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Ancient animals built ecosystems that diversified ocean life

In a new study from the University of Saskatchewan, researchers describe an explosion of deep ocean life 540 million years ago. Numerous worm-like sea creatures appeared that tunneled complex holes and structures into mud and sand that had previously been barren.

This boom in biodiversity was one of two such events that took place across a 100-million-year timespan. Insight into ancient ocean life gives scientists a better understanding of changes that are taking place in the deep sea today.

“We can see from the trace fossils – tracks, trails, borings, and burrows animals left behind – that this particular environment of the ocean floor, the offshore, served as a ‘crucible’ for life,” said study lead author Luis Buatois. “Over the next millions of years, life expanded from this area outwards into deeper waters and inwards into shallower waters.”

Over the course of two decades, Buatois and his team examined hundreds of rock formations in locations across every continent.

“Until now, these two events, the Cambrian Explosion and the Great Ordovician Biodiversification Event, have been understood mostly through the study of body fossils – the shells, carapaces and the bones of ancient sea creatures,” said Buatois. 

“Now we can confidently say that these events are also reflected in the trace fossil record which reveals the work of those soft-bodied creatures whose fleshy tissues rot very quickly and so are only very rarely preserved.”

The study has produced the first evidence of ancient animals actively engineering their ecosystem through the construction of burrows on the ocean floor.

“Never underestimate what animals are capable of doing,” said study co-author Gabriela Mángano. “They can modify their physical and chemical environment, excluding other animals or allowing them to flourish by creating new resources. And they were definitely doing all these things in these ancient seas.”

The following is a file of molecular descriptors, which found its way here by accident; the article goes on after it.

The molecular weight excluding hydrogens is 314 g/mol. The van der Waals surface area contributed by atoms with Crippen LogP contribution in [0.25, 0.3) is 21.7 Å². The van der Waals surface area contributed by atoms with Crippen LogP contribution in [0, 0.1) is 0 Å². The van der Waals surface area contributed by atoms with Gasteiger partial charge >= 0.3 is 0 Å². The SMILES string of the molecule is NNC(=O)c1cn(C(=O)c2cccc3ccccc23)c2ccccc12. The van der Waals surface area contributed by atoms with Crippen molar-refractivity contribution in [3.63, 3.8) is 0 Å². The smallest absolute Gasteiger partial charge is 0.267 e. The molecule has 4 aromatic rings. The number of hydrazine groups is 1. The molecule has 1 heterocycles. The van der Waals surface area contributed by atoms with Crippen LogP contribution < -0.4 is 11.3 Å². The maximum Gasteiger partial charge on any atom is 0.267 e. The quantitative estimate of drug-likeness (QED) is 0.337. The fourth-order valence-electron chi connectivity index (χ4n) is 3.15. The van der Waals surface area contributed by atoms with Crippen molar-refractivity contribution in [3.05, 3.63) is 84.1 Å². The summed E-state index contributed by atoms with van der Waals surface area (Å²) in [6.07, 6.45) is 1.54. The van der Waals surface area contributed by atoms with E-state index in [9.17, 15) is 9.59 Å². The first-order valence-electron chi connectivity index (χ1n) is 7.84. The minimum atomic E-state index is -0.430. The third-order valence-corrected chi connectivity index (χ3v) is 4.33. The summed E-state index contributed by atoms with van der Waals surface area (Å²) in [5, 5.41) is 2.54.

The innovative behavior of prehistoric sea creatures seems to have set the stage for greater diversity in marine life. The team identified a 20-million-year time frame during the Cambrian Explosion when there was greater diversification in trace fossils but not in animal body fossils. This indicates that engineered changes helped the animals which emerged later to diversify even more.

The study also revealed that, just like oceans today, the Cambrian ocean had certain areas that were full of life and others that lacked the oxygen needed to support life.

“The fact that trace fossil distribution shows that there were spots where life flourished adjacent to others devoid of animal activity all through the early Cambrian period is a strong argument in favor of the idea that zones with enough oxygen to sustain a diversity of animals co-existed with oxygen-depleted waters in deeper areas,” said Mángano. 

“It’s a situation similar to what happens in modern oceans with oxygen minimum zones in the outer part of the continental shelf and the upper part of the continental slope, but oxygenated ones in shallower water.”

The research could ultimately help predict upcoming changes in marine life.

“Understanding changes that took place early in the history of our planet may help us to face present challenges in modern oceans, particularly with respect to oxygen changes,” said Buatois.

The study is published in the Science Advances.

By Chrissy Sexton, Staff Writer


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